1898 - 1917
Chicago Writing Machine Co.
Galesburg Writing Machine Co.
Chicago & Galesburg, IL, US
The Chicago was the successor to the Munson. In fact, The Chicago No.1 model is virtually identical to Munson Nos.2 & 3. Even the gold embellishments of The Chicago No.1 and Munson No.3. Obviously, they also share the same patent numbers. The earliest of the patents (no.474,350) was applied for in 1891.
Samuel John Seifried
Edgar Arnold Hill
The Munson was the collaborative achievement of investor-brothers Lewis Lee Munson (1858 - 1889) and Reverend Frederick Woodbury Munson (1846 - 1921), and inventor Samuel John Seifried (1867 - 1912). After Louis fell ill and died of consumption early into the company's history, Fred was joined by other Munson family. In 1898 the company was sold to Edgar Arnold Hill (1847 - 1905), a Chicago businessman. Hill had a factory on Wendell St. where he briefly produced the typewriters with the original Munson name but he shortly renamed it to The Chicago.
The Chicago utilized a horizontally-mounted, steel typesleeve in lieu of typebars which rotated and slid left to right. It worked similarly, in principal, to the vertical typesleeve of a Crandall or to the typewheel of a Blickensderfer, whereas the type element twisted and shifted for each desired character. The Chicago also had a unique-to-it rail that had to be pulled out the left side of the carriage prior to typing. Attached to the rail was a rubber hammer that struck the ribbon between the paper and typesleeve in order to apply print, like that of a Hammond. One of the more peculiar facets of The Chicago is its unique keyboard which features a double-shift, three-row WERTY layout with the 'Q" having been situated next to the 'Z' in the lower left corner. The Chicago was capable of producing 90 various characters from its 32 keys. It sold for between $35 and $50 which was quite reasonable for this well built typewriter.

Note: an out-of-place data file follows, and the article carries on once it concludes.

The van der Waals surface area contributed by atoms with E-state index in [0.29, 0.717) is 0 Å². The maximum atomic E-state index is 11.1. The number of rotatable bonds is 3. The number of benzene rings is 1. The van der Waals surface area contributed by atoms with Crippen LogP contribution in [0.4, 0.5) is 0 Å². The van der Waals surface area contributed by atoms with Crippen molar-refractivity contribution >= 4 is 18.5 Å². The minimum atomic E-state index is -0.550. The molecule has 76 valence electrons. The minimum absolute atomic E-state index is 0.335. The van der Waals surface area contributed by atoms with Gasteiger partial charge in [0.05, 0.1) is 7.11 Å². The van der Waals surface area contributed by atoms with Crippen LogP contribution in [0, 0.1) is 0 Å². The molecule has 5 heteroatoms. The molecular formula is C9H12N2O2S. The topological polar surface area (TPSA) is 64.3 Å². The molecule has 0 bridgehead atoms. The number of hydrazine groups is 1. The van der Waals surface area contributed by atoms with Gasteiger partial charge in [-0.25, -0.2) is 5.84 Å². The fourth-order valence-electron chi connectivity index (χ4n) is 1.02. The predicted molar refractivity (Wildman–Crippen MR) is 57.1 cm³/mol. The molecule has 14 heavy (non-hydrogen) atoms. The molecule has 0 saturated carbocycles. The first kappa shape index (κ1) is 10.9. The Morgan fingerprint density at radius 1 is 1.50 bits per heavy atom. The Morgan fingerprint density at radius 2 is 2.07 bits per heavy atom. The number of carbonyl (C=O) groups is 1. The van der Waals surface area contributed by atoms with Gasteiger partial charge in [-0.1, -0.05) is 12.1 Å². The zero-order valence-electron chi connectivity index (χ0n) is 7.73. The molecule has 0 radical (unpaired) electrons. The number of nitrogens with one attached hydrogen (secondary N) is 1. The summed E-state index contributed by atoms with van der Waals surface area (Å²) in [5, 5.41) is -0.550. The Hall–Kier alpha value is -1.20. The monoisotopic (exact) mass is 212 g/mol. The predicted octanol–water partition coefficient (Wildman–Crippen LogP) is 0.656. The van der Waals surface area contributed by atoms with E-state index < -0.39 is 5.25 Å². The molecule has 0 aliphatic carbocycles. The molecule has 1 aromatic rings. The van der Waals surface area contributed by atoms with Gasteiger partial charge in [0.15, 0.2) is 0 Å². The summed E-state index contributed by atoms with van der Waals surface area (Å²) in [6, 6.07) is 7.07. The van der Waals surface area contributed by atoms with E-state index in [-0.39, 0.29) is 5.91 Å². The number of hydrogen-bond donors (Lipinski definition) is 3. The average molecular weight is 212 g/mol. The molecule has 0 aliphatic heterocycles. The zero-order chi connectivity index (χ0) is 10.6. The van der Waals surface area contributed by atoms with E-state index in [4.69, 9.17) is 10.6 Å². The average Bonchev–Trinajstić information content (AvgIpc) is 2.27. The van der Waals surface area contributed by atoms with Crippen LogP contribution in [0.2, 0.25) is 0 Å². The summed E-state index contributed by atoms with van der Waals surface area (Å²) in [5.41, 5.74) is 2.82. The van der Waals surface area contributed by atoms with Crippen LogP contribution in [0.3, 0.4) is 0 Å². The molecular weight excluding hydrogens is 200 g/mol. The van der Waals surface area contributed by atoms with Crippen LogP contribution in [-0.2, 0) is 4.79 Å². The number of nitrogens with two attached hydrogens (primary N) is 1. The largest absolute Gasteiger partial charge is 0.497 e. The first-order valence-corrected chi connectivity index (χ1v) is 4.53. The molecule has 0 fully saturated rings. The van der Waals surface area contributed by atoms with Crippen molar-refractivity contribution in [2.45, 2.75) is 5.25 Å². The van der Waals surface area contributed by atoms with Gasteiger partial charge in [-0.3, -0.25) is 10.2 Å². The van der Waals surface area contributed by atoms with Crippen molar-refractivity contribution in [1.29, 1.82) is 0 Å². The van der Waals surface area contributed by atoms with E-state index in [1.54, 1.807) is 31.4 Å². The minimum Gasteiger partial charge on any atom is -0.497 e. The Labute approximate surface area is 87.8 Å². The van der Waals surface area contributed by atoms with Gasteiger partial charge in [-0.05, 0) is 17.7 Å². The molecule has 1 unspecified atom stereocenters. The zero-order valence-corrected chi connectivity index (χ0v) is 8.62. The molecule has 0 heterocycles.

Two versions of the Chicago No.1 were produced though they only differed in decoration. There were the models with scrolls and the models with pinstripes. An altogether different No.3 model began selling in 1903. It was quite the departure both mechanically and structurally. In 1912 the company itself was sold again and renamed to the Galesburg Writing Machine Co. Shortly thereafter the typewriter was renamed to the Galesburg. All production production ended ca.1917.
Other than The Chicago and The Galesburg, these typewriter were rebranded and sold under a myriad of other name variants. Included were the American 10, Conover, Competitor, Baltimore, Draper, Ohio, Standard and Yale. There may be a few others, too. One variant, The Mitzpah, had a carriage that traveled in the opposite direction for compositions in Hebrew.
Serial numbers for known Chicago No.1 models start around 7,600 and run up to over 86,000 with a significant gap in the 50 and 60 thousands.